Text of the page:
Hours before the Washington Nationals took the field Thursday afternoon, with questions swirling about their uneven play in the final third of the season, Manager Matt Williams gave the team a message. Since he took over as manager, he has preached aggressiveness on the base paths, in the batters’ box and on the mound. And recently, the Nationals have not been that — and at the same time they have lost ground in the division race by playing to avoid losing, not playing to win.
“When we’re an aggressive team, we’re at our best,” Williams said.
Thursday’s 8-3 win over the Arizona Diamondbacks was an improvement. A sluggish offense slowly came to life thanks to contributions throughout the lineup: power from Ian Desmond and Clint Robinson, key hits from Wilson Ramos and Ryan Zimmerman, Bryce Harper’s eye and, of course, heads-up base running.
But the Nationals’ most aggressive move was announcing that rookie Joe Ross, who tossed yet another strong outing, would remain in the rotation when Stephen Strasburg returns from the disabled list Saturday. The move pushes struggling veteran Doug Fister to the bullpen.
“It’s never easy, but he’s willing to go out there and do what he can to win,” Williams said.
Before the Nationals moved within 1
“He hit the outside corner,” Williams said. “He didn’t give them much to pull. Used a back-foot breaking ball a couple of times for strikeouts. He was in command.”
Ross was a wrecking ball to right-handers — he has yet to allow an extra-base hit to them in the majors — and gave up four hits in the 14 at-bats against left-handers. Only one, a solo home run by Jarrod Saltalamacchia in the fifth inning, did any damage.
“He’s been better than anyone really expected,” Zimmerman said.
In backing Ross, the Nationals’ lineup was ignited in the second inning, revved up in the fifth and took off in the eighth. After a day off to rest his body and mind from offensive struggles, Desmond crushed a first-pitch change-up from Jeremy Hellickson for a solo home run, fitting with Williams’s message.
“It’s short, compact and he was calm at the plate, which is important for him, and put the head [of the bat] on the ball,” Williams said.
The Nationals took a 2-0 lead in the fourth inning after Desmond scorched a double, Ramos singled and Michael A. Taylor brought home a run with a groundout. After Ross allowed a run, the Nationals instantly responded by taking a larger lead.
Harper, who reached base five times, singled and advanced twice — once on a wild pitch and once on a passed ball. Jayson Werth reached on the wild pitch despite striking out. Desmond walked to load the bases. With two outs, Ramos drilled the first fastball he saw into left field to give the Nationals a 4-1 lead.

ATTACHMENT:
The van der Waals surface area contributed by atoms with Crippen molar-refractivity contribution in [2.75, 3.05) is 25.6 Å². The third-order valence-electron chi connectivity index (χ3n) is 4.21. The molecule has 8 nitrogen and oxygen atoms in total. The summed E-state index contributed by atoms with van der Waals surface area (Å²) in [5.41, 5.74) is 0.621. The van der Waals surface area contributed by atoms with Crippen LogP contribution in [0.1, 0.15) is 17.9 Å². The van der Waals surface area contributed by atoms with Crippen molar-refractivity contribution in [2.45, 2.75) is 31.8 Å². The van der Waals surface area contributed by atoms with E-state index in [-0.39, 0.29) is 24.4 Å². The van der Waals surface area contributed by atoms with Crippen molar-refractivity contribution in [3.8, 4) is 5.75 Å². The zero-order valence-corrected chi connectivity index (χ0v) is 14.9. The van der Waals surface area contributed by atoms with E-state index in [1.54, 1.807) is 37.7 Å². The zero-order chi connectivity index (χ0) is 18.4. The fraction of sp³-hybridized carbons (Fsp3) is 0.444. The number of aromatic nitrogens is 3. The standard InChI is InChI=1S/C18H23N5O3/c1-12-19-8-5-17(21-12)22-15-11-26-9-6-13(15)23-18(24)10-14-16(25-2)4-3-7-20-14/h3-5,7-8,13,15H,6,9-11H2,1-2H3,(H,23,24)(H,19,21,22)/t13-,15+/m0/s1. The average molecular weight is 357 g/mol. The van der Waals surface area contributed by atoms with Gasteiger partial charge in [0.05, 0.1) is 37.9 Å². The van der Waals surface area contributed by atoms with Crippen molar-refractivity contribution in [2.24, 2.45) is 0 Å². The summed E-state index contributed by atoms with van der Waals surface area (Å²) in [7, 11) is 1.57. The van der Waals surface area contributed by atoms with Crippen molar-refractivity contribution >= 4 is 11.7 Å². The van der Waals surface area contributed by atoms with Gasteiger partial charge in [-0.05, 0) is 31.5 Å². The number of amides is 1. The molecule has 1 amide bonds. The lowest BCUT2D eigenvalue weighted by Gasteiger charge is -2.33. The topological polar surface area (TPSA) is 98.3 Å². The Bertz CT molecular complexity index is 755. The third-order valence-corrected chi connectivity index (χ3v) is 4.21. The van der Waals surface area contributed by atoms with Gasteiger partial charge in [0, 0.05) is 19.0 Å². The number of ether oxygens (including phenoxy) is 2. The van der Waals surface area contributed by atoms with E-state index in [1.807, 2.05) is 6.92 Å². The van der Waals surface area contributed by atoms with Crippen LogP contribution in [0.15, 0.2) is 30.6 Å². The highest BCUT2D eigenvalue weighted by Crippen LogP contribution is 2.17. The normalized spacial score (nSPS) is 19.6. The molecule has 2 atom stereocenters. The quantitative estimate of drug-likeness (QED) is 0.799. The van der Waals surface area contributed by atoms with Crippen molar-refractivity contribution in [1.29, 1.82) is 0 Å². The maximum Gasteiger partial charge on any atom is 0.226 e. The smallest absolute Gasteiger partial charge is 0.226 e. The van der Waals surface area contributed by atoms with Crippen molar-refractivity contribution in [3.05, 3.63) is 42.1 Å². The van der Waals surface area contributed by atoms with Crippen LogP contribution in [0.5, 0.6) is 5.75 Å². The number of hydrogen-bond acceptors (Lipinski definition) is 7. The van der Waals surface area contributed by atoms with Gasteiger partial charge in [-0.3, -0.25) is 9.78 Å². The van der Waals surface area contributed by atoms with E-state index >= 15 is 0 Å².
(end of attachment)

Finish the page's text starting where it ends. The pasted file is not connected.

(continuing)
The Nationals nearly lost their grip in the seventh inning. Casey Janssen surrendered two runs, his first in nine outings, and the Diamondbacks pulled within a run. But Matt Thornton, inheriting runners on the corners with only one out, got a flyout and groundout to wriggle out of the jam.
“Oh [shoot],” Thornton said he thought to himself when he entered in a tough spot.
Taylor’s aggressiveness helped the Nationals add to their lead. He was hit by a pitch and then stole second base, both plays that went to a review but were upheld. Zimmerman then gave the Nationals a two-run lead with a pinch-hit double. An inning later, Robinson smashed a no-doubt three-run home run.
“Hitting can be contagious,” Robinson said. “So taking advantage and when you get something, do something with it.”
That allowed Williams to turn the ball over to Drew Storen, whose Nationals record of 19 straight batters retired in relief was snapped with a walk in the eighth, and recently returned Blake Treinen. Williams’s message of aggressive resonated with some in the clubhouse.
“That’s very important because we need confidence,” Ramos said. “When the manager comes to us and tries to give us confidence, we feel better. We feel better to go out there and play hard. You have to be together. Manager, players, staff. We need to be together. This is a team. This is a family. And if we can support each other, we can be better.”
After the game, the Nationals made public their decision for the rotation. After making two rehab starts, Strasburg will return from an oblique strain that has held him out since July. Fister’s 4.60 ERA is the highest among the healthy Nationals starters, and he still hasn’t quite pitched like himself since returning from a forearm injury June 18. Ross may not have the experience of Fister, but he has a 2.80 ERA with 47 strikeouts and four walks in 45 innings spread over seven major league starts, along with youth and poise on his side.
“The five great starters that we have and Strasburg coming back so for me to stay, I’m gladly going to take the role and continue to help the team,” Ross said.
Longer term, a complicating factor is Ross’s inning limit. Ross, who turned 22 in May, has not thrown more than 122 innings in a professional season. Williams said the Nationals haven’t determined when Ross will be shut down, and it is unclear whether Fister could still start after that happens. Including six innings Thursday, Ross is up to 121 innings between minor and majors this season.
“When they pull me, that’s it,” Ross said. “I’ll just keep going for now.”